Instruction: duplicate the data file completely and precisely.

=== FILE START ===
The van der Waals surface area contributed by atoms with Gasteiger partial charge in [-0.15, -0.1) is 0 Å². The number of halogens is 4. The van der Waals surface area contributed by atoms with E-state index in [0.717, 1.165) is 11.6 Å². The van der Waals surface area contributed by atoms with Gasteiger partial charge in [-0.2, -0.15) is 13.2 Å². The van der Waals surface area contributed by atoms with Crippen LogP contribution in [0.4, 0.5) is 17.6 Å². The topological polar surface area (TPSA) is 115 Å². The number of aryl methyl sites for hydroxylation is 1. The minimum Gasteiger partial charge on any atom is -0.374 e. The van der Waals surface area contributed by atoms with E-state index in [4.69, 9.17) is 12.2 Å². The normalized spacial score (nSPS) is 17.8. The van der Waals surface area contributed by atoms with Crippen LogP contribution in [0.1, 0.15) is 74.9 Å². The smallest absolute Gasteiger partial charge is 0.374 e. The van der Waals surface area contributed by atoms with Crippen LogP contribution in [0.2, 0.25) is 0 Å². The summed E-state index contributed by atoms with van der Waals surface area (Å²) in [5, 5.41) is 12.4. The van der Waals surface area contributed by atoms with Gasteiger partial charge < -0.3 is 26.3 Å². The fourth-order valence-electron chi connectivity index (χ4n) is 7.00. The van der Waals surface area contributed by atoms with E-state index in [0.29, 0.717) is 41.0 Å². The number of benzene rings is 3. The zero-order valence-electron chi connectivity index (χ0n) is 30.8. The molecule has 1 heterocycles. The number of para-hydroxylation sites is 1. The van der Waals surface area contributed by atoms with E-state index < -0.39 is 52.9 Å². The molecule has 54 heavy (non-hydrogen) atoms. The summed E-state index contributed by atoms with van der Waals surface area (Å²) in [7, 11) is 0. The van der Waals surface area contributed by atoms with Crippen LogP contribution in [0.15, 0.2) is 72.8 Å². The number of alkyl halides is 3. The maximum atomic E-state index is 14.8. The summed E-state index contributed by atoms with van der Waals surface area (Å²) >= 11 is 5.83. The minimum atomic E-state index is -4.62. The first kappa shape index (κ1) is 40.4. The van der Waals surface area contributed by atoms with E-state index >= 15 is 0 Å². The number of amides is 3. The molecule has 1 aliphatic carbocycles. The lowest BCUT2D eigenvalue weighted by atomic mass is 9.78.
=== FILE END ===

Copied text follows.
The van der Waals surface area contributed by atoms with Gasteiger partial charge in [-0.15, -0.1) is 0 Å². The number of halogens is 4. The van der Waals surface area contributed by atoms with E-state index in [0.717, 1.165) is 11.6 Å². The van der Waals surface area contributed by atoms with Gasteiger partial charge in [-0.2, -0.15) is 13.2 Å². The van der Waals surface area contributed by atoms with Crippen LogP contribution in [0.4, 0.5) is 17.6 Å². The topological polar surface area (TPSA) is 115 Å². The number of aryl methyl sites for hydroxylation is 1. The minimum Gasteiger partial charge on any atom is -0.374 e. The van der Waals surface area contributed by atoms with E-state index in [4.69, 9.17) is 12.2 Å². The normalized spacial score (nSPS) is 17.8. The van der Waals surface area contributed by atoms with Crippen LogP contribution in [0.1, 0.15) is 74.9 Å². The smallest absolute Gasteiger partial charge is 0.374 e. The van der Waals surface area contributed by atoms with Crippen LogP contribution in [0.2, 0.25) is 0 Å². The summed E-state index contributed by atoms with van der Waals surface area (Å²) in [5, 5.41) is 12.4. The van der Waals surface area contributed by atoms with Gasteiger partial charge < -0.3 is 26.3 Å². The fourth-order valence-electron chi connectivity index (χ4n) is 7.00. The van der Waals surface area contributed by atoms with E-state index in [0.29, 0.717) is 41.0 Å². The number of benzene rings is 3. The zero-order valence-electron chi connectivity index (χ0n) is 30.8. The molecule has 1 heterocycles. The number of para-hydroxylation sites is 1. The van der Waals surface area contributed by atoms with E-state index < -0.39 is 52.9 Å². The molecule has 54 heavy (non-hydrogen) atoms. The summed E-state index contributed by atoms with van der Waals surface area (Å²) in [7, 11) is 0. The van der Waals surface area contributed by atoms with Crippen LogP contribution in [0.15, 0.2) is 72.8 Å². The number of alkyl halides is 3. The maximum atomic E-state index is 14.8. The summed E-state index contributed by atoms with van der Waals surface area (Å²) >= 11 is 5.83. The minimum atomic E-state index is -4.62. The first kappa shape index (κ1) is 40.4. The van der Waals surface area contributed by atoms with E-state index >= 15 is 0 Å². The number of amides is 3. The molecule has 1 aliphatic carbocycles. The lowest BCUT2D eigenvalue weighted by atomic mass is 9.78.